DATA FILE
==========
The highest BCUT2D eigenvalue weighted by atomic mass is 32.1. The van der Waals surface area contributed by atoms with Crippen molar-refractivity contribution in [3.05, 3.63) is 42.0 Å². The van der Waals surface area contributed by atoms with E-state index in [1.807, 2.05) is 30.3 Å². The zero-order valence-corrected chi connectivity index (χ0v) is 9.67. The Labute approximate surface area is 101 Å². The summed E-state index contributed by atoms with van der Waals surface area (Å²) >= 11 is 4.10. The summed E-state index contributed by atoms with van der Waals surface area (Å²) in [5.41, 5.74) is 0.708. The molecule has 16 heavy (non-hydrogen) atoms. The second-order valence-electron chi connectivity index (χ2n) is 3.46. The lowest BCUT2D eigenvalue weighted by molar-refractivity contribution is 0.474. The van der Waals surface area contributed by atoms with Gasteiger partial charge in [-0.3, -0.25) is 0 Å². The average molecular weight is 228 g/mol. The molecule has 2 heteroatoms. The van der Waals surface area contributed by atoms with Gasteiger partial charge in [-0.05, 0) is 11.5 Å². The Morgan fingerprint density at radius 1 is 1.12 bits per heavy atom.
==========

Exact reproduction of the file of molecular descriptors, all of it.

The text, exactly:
The highest BCUT2D eigenvalue weighted by atomic mass is 32.1. The van der Waals surface area contributed by atoms with Crippen molar-refractivity contribution in [3.05, 3.63) is 42.0 Å². The van der Waals surface area contributed by atoms with E-state index in [1.807, 2.05) is 30.3 Å². The zero-order valence-corrected chi connectivity index (χ0v) is 9.67. The Labute approximate surface area is 101 Å². The summed E-state index contributed by atoms with van der Waals surface area (Å²) >= 11 is 4.10. The summed E-state index contributed by atoms with van der Waals surface area (Å²) in [5.41, 5.74) is 0.708. The molecule has 16 heavy (non-hydrogen) atoms. The second-order valence-electron chi connectivity index (χ2n) is 3.46. The lowest BCUT2D eigenvalue weighted by molar-refractivity contribution is 0.474. The van der Waals surface area contributed by atoms with Gasteiger partial charge in [-0.3, -0.25) is 0 Å². The average molecular weight is 228 g/mol. The molecule has 2 heteroatoms. The van der Waals surface area contributed by atoms with Gasteiger partial charge in [-0.05, 0) is 11.5 Å². The Morgan fingerprint density at radius 1 is 1.12 bits per heavy atom.